Nowadays many people ask “What is your preferred pronoun?” This is a tidy way of respecting one another’s gender identity. Gender is not always so obvious and it can get even more complicated with people who are genderqueer and maybe prefer they/them or zie/zir or something else entirely.
A few months ago I taught at Debauchery in North Carolina. This was just a great event. Part of the reason is that the organizers work really hard to embrace all kinds of diversity. When filling out the registration, you were asked for your pronoun preferences. I filled out as “She/her. Sir, not Ma’am.”
When I got to the registration table at the event, my preference was printed on my badge! So cool! This seems like a trend at events now. TES Fest also had a space on its event badge for preferred pronouns.
So, at Debauchery I did not think much about the words on my badge until a couple approached me to ask questions before my class started. The man addressed me as Ma’am which is always gets my back up. Sometimes I correct people, especially if they are somebody I care to interact with in the future. But oftentimes, I just swallow it and go on. Like at work, I do not want to make waves with a customer who is only trying to be friendly and respectful.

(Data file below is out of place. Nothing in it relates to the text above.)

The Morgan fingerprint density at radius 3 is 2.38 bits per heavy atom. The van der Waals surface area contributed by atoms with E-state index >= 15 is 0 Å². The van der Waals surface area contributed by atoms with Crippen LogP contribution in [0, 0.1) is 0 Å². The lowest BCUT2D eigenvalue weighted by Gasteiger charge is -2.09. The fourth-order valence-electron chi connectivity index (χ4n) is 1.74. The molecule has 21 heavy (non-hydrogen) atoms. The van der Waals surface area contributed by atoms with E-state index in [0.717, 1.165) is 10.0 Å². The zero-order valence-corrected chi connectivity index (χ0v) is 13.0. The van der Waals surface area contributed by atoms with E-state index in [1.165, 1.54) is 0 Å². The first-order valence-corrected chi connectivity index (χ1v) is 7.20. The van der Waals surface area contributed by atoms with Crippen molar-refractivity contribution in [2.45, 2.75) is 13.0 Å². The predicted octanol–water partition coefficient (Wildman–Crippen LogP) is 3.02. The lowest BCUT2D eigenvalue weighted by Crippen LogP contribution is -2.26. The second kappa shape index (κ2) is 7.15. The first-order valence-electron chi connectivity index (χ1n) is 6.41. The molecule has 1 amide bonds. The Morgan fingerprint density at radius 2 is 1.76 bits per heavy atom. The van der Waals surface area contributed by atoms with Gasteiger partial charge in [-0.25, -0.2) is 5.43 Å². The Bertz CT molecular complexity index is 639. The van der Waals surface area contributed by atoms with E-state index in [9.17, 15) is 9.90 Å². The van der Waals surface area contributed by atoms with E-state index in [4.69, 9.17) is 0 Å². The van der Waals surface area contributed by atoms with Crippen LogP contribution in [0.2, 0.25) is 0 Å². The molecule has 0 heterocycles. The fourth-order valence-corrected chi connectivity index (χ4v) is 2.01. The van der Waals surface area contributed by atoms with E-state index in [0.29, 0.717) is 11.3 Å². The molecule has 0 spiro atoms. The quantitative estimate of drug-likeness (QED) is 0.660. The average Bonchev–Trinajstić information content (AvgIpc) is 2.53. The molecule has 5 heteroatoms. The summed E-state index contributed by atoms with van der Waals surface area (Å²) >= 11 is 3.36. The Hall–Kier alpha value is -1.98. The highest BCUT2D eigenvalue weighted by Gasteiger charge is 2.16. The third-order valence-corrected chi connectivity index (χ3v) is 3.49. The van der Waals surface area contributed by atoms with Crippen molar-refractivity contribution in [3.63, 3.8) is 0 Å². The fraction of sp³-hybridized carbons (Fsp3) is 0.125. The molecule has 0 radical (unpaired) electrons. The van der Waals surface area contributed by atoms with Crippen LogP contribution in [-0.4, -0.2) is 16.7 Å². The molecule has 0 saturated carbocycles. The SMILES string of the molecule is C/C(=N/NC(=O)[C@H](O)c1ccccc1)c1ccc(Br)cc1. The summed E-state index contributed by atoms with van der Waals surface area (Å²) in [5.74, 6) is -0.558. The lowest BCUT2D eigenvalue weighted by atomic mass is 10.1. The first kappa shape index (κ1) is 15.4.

Anyway, I had been addressed as Ma’am and it did not feel right. However, I realized that I had this bright shiny new tool to use. I showed them my badge and said, “It’s Sir, not Ma’am.” The guy paused to look at it and then said, “Whatever. What I really want to know is…”
I was seunned. I felt dismissed and disrespected. That guy’s use of Ma’am had nothing to do with any sense of respect. It was probably just a southern vernacular. The interaction left a bad taste in my mouth.
Later that day, another person addressed me as Ma’am. Again, I trotted out my badge. He was quite serious as he barked, “Yes, Sir!” I loved his enthusiasm and it made me feel really good about it.
So, while your preferences on a badge is a great idea, it will only be a valid tool if people aren’t assholes.